When we are motivated, disciplined and develop good habits around an idea that inspired us, we do great things. Why is it that, very often, we get an idea and feel SO inspired, but nothing ever comes of ‘it’? Maybe you’re like me and you manage to make something of it, but after a while you get bored, decide it’s too much work or it just doesn’t bring much satisfaction.
If you look at steps 1-4 as building blocks, where is it that you habitually fall off the wagon?
1. Inspiration gets us thinking. 2. Motivation gets us moving. 3. Discipline keeps us moving. 4. Great habits keep us inspired.
Of course, we do not have the time, resources or manpower to act on every good idea we have, but when we are truly inspired we contemplate and scheme about how to make ‘it’ happen. We think about ‘it’ a lot, and though we are not conscious of this, even as we sleep our brain organizes our thoughts and ideas (according to world renowned brain researcher, Dr. Caroline Leaf). Our brain literally begins acting on our inspiration. It’s only then that we have the motivation to get our ‘it’ off the ground.
I habitually fall off the wagon just after I’ve reached step #3. I get motivated and get the ball rolling. Sometimes, if I’m enjoying the process, I’ll develop the discipline to keep the ball rolling. As we all well know, there are pieces of everything we do that don’t bring us a ton of joy. We just want the end result!! It’s when I forget about how good the end result be, and allow my focus to get locked in on the duty of discipline, that I lose heart. I begin to feel like the duty IS the result of my inspiration. How silly!!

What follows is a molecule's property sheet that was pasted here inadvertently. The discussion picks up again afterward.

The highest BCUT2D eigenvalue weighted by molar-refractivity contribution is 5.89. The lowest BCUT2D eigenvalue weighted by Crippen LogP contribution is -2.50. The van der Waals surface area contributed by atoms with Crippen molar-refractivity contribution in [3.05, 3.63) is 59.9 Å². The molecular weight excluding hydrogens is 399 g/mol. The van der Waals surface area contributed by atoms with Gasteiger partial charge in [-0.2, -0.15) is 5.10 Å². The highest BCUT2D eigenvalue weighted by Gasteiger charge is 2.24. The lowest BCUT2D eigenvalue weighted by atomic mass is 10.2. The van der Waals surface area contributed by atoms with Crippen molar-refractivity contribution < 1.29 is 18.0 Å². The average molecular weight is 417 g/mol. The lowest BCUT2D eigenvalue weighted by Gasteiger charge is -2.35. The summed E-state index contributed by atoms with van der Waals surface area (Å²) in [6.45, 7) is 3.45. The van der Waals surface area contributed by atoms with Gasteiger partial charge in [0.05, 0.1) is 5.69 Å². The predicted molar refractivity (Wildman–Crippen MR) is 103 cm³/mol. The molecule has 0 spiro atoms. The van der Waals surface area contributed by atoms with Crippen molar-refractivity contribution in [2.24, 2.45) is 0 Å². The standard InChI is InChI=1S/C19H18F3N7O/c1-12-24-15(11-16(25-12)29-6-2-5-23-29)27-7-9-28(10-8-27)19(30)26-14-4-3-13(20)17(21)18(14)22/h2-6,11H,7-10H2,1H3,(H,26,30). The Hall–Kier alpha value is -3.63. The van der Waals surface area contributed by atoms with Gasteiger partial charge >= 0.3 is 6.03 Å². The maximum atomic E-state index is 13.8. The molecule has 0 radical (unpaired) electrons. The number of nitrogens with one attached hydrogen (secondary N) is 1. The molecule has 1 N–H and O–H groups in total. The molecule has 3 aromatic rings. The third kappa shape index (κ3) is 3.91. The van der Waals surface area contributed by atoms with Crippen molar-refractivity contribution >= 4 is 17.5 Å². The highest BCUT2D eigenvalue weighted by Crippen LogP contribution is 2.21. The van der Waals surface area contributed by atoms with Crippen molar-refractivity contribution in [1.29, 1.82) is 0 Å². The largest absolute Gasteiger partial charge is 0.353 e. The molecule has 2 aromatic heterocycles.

On the other hand, when I push through the dutiful, sometimes painful part of discipline, I slowly begin to enjoy the new habit because I can see ‘it’ coming to fruition.
Becoming aware of what gets me off track has helped me persevere and enjoy the benefit of inspiration that comes through a good habit. What does that look like?
Fortunately, the painful part of discipline doesn’t normally last forever because when we begin to see ‘it’ materializing we are inspired once again. Whether it’s playing an instrument, creating great relationships, writing a book, or reaching a career, political or humanitarian goal – to stay inspired, we must decide that it’s worth the effort. The skills of a great pianist slip if they do not play the piano regularly, but what once was a dutiful discipline is a creative outlet they now enjoy. Likewise, a relationship loses vitality when effort wanes but because it brings great joy it becomes easy to nurture.
Once we make these “great habits” part of our everyday life, we experience the joy of what they produce and that keeps us inspired!